What About Monthly Dividend Stocks?

Most companies that pay dividends do so on a quarterly basis. Others pay semi-annually or annually.

For those investors that require a monthly income for budgeting purpose, this would seem to rule dividend stocks out of the list of options for creating income, leaving the poorer rates of cash savings accounts, certain fixed income products, and other mutual funds. This selection of products can be problematic for various reasons: cash savings offer poor rates, fixed income products give no potential for increasing income or wealth, and mutual funds give little flexibility or control over investments.

The good news is, although much more difficult to find than quarterly paying dividend stocks, some stocks pay monthly dividends.

How monthly dividend stocks work

Most of these stocks invest in income producing stocks, bonds, and property companies. Many are investment trusts, and all trade on the stock exchange just like any other publicly quoted company. That means that shares can be bought and sold cheaply and quickly, and are not subject to other costs that, perhaps, would be incurred by investment into mutual funds.

Most of the monthly dividend stocks operate in the real estate, or energy and utility sectors, and invest in income producing assets. Income is generated from a mix of capital growth, corporate profits, interest on bonds, and income from rental property. Investments, and income, can be from a diverse portfolio of assets.

Benefits of monthly dividend stocks

Obviously, for budgeting purposes a monthly income makes sense. Most bills are collected monthly, and a regular stream of income makes this process easier to manage. For pensioners, a move from the normality of a regular monthly paycheck to a quarterly or half yearly income payment can be particularly traumatic. Cash flow is just as important to the individual as it is to multi-billion dollar company.

For those not wanting to take income, and looking for a longer term strategy of dividend reinvestment, a monthly payment of dividends also makes sense. Consider stock A that pays a dividend of 5% annually. The investor has to wait for twelve months before the dividend is available to reinvest.

The investor in stock B, that pays its 5% dividend in equal proportions each month, will be able to reinvest those dividends earlier. This means that the compounding process from which dividend re-investors benefit is started earlier, and wealth creation benefits.

The disadvantage of investing in monthly dividend stocks

Monthly dividend paying stocks are few and far between when compared to quarterly payers. This limits the number of companies available to invest in. This limitation means that there are fewer quality stocks from which to choose for monthly income seekers. By their very nature, monthly dividend payment stocks can suffer from fluctuating income streams, which may mean the amount of the dividend also fluctuates. Monthly income is great, but it may be that the lack of stability in income creates problems of its own.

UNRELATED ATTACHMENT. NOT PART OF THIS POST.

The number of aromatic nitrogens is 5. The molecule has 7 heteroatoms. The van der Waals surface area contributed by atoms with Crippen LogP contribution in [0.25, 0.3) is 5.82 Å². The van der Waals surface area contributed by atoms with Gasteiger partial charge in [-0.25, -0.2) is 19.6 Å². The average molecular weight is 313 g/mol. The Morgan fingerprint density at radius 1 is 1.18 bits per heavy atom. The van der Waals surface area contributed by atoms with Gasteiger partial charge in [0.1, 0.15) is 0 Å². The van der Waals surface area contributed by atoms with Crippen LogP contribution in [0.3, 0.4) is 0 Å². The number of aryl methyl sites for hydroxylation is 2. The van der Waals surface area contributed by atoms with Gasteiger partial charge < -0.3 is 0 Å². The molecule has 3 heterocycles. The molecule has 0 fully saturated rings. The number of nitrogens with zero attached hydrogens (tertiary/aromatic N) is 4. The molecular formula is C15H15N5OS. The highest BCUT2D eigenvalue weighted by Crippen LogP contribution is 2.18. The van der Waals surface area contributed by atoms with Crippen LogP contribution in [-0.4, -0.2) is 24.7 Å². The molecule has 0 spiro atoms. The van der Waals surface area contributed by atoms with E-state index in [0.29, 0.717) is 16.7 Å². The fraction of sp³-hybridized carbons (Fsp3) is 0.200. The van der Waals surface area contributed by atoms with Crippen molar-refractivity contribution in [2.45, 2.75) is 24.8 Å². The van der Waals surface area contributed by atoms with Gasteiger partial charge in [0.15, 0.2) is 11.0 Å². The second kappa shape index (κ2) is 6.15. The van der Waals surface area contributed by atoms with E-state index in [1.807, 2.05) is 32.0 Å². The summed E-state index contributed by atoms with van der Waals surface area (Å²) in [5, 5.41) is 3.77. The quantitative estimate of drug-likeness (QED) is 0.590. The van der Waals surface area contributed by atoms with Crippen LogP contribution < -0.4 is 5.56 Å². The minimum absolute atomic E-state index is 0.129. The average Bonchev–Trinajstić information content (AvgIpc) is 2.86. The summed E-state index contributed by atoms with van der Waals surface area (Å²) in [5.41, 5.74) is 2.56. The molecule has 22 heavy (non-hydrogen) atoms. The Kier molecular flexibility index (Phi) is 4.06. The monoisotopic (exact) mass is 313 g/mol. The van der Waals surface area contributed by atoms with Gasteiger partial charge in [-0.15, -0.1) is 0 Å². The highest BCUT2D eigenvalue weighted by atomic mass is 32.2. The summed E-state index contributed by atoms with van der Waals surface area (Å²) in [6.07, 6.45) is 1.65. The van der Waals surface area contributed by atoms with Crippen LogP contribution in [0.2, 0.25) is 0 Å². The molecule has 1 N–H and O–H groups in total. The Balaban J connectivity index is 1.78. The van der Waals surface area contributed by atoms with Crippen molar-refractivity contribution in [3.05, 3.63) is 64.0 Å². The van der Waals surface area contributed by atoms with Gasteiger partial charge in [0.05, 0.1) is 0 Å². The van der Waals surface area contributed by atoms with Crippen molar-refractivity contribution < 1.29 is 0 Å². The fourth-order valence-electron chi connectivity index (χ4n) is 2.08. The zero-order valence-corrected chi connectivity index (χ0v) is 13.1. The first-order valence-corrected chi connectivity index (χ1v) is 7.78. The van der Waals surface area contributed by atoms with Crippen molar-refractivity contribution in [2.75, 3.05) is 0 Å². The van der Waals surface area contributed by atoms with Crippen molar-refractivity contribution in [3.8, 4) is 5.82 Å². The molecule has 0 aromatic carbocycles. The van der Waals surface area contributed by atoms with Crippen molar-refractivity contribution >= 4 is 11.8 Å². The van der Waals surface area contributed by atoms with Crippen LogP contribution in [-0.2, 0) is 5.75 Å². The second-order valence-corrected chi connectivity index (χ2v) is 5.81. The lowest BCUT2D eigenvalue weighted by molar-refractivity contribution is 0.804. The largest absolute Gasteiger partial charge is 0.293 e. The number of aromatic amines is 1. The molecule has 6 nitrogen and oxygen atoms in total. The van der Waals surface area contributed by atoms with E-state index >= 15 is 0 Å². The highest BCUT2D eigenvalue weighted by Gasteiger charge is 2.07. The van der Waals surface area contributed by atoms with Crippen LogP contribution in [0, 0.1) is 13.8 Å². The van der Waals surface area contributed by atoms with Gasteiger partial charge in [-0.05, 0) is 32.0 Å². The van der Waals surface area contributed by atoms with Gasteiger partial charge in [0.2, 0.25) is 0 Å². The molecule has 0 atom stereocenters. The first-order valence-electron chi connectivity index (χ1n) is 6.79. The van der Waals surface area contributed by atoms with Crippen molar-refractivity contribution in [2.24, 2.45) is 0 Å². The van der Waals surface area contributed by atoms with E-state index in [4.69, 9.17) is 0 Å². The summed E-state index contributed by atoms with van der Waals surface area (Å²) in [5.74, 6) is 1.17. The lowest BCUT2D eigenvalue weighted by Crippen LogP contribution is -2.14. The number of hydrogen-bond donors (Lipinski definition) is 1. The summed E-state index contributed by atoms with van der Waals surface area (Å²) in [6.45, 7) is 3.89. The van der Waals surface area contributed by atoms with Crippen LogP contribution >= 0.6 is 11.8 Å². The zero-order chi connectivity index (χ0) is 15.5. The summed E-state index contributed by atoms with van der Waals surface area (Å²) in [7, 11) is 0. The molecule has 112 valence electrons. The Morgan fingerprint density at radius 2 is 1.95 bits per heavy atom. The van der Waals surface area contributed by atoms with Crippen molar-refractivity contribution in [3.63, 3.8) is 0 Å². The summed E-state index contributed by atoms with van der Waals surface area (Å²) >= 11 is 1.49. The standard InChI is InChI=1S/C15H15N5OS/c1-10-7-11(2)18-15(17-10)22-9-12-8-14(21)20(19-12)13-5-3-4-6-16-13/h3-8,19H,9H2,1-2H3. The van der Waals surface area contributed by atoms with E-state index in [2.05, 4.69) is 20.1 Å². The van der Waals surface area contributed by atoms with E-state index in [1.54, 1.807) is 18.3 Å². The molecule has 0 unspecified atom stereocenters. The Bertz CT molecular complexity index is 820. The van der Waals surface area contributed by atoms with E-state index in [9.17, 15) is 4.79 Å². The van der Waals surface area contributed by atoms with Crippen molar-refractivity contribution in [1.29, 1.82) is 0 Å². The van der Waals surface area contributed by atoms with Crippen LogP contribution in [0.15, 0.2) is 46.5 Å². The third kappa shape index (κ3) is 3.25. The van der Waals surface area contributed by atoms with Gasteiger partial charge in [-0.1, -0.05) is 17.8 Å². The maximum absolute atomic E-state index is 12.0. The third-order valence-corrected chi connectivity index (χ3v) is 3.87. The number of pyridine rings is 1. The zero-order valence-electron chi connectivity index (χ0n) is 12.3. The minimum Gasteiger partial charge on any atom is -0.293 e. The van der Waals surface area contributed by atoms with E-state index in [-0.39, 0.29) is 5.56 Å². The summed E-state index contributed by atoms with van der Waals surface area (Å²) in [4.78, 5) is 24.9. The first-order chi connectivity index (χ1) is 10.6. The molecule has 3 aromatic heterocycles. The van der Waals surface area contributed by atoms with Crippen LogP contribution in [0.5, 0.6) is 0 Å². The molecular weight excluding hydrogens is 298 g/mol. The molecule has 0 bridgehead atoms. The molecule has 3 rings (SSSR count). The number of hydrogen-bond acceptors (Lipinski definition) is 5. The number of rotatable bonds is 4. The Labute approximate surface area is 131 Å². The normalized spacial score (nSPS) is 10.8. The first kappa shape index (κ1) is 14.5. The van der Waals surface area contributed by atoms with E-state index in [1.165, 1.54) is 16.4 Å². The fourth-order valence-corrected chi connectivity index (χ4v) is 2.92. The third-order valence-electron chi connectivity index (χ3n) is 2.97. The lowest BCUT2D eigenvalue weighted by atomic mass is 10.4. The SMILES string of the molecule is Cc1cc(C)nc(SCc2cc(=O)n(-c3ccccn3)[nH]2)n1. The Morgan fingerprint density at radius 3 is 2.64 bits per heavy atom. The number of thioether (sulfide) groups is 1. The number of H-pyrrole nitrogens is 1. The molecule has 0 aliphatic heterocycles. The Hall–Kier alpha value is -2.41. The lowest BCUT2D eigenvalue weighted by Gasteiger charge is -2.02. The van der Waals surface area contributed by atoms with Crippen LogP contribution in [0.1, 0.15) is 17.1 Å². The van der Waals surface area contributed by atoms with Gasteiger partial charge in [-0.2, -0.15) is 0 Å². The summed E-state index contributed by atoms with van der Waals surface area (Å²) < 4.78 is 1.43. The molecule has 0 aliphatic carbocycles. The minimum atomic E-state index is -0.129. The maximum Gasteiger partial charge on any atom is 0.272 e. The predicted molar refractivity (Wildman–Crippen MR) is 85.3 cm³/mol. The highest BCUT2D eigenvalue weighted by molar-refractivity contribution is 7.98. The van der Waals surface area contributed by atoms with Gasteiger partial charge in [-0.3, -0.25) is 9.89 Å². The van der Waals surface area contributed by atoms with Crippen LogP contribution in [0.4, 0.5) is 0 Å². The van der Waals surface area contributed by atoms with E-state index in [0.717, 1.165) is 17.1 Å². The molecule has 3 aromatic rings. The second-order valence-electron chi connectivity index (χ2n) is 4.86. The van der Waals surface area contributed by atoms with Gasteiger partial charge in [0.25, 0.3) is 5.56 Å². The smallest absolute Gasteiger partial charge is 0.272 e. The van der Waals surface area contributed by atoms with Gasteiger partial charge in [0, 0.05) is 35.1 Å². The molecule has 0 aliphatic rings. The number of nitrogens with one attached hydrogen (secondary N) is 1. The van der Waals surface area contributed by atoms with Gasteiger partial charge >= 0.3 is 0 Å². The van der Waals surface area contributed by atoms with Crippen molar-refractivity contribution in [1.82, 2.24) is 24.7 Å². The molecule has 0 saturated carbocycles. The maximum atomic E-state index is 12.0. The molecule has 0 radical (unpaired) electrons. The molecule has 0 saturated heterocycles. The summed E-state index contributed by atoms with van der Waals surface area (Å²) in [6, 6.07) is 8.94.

Selecting monthly dividend stocks

As with any investment, it is important to conduct full research into the companies into which you are considering making an investment. There are steps you can follow to narrow down your search:

  • Search on Google for monthly dividend stocks. A good list of monthly dividend stocks can be downloaded from here to an excel spreadsheet which will help to order the stocks by selection criteria;
  • Look for dividend yield, but then research the company’s dividend paying history. A long history of high and increasing dividend payments can be an indication of the board’s willingness to continue with such a policy;
  • Consider the fundamentals of the company: does it have good cash flow, and benefit from low levels of debt, for example. What are the prospects for the business and the sector in which it operates? How stable is the company’s management?
  • Just as with any investment portfolio, consider diversification. The energy sector may offer the best dividend yield, but if the sector suffers an unexpected shock and share values fall, or profits are restricted by new laws or safety regulations, for example, then  not only could your portfolio value suffer but also your income stream;
  • If you don’t need the income, then consider reinvesting dividends to benefit from compounding growth and future dividend payments

To sum up

For those investors who desire a monthly income with the flexibility of investment choice, and the potential for better returns than achievable from a savings account, then investing into stocks that pay their dividends monthly could be the answer.

Proper research should be conducted into any stock before an investment is made, and this should include consideration of business, industry sector, and dividend payment history. Within your portfolio, it would be wise to ensure appropriate levels of diversification.

The dividends paid can be erratic because of business conditions and income stream, but these dividends can be reinvested as they are paid by those investors that want to compound their capital growth and look toward income in the future.

An alternative strategy for those investors that want to receive a monthly income would be to invest in a range of quarterly paying dividend stocks, with different payment cycles to build up a monthly income stream.

Before I go, I just need to give a special thanks to Daniel at Sweating the big stuff for hosting the Carnival of Personal Finance #388.

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